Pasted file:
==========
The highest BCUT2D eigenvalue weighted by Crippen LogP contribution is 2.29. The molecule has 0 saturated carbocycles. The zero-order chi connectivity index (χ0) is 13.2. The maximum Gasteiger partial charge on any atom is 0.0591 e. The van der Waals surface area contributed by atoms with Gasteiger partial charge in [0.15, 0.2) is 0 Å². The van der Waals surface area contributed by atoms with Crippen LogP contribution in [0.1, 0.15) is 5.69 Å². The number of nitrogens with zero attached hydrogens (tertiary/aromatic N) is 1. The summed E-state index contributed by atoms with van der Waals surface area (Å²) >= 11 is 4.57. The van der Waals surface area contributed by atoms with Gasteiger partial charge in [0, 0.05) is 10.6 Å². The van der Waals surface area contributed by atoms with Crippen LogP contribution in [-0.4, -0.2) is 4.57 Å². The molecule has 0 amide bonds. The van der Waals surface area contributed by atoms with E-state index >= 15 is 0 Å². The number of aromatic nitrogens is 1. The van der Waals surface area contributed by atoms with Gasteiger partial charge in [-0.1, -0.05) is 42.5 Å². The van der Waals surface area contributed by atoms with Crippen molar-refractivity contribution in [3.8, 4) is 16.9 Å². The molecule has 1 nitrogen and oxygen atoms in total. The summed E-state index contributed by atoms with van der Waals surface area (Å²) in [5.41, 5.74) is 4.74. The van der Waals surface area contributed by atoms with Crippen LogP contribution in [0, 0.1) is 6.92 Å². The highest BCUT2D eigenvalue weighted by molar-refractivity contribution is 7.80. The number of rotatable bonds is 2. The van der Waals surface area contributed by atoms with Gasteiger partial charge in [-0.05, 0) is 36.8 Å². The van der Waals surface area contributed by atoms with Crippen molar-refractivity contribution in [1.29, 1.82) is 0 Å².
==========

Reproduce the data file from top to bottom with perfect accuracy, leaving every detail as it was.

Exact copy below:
The highest BCUT2D eigenvalue weighted by Crippen LogP contribution is 2.29. The molecule has 0 saturated carbocycles. The zero-order chi connectivity index (χ0) is 13.2. The maximum Gasteiger partial charge on any atom is 0.0591 e. The van der Waals surface area contributed by atoms with Gasteiger partial charge in [0.15, 0.2) is 0 Å². The van der Waals surface area contributed by atoms with Crippen LogP contribution in [0.1, 0.15) is 5.69 Å². The number of nitrogens with zero attached hydrogens (tertiary/aromatic N) is 1. The summed E-state index contributed by atoms with van der Waals surface area (Å²) >= 11 is 4.57. The van der Waals surface area contributed by atoms with Gasteiger partial charge in [0, 0.05) is 10.6 Å². The van der Waals surface area contributed by atoms with Crippen LogP contribution in [-0.4, -0.2) is 4.57 Å². The molecule has 0 amide bonds. The van der Waals surface area contributed by atoms with E-state index >= 15 is 0 Å². The number of aromatic nitrogens is 1. The van der Waals surface area contributed by atoms with Gasteiger partial charge in [-0.1, -0.05) is 42.5 Å². The van der Waals surface area contributed by atoms with Crippen molar-refractivity contribution in [3.8, 4) is 16.9 Å². The molecule has 1 nitrogen and oxygen atoms in total. The summed E-state index contributed by atoms with van der Waals surface area (Å²) in [5.41, 5.74) is 4.74. The van der Waals surface area contributed by atoms with Crippen LogP contribution in [0, 0.1) is 6.92 Å². The highest BCUT2D eigenvalue weighted by molar-refractivity contribution is 7.80. The number of rotatable bonds is 2. The van der Waals surface area contributed by atoms with Gasteiger partial charge in [-0.05, 0) is 36.8 Å². The van der Waals surface area contributed by atoms with Crippen molar-refractivity contribution in [1.29, 1.82) is 0 Å².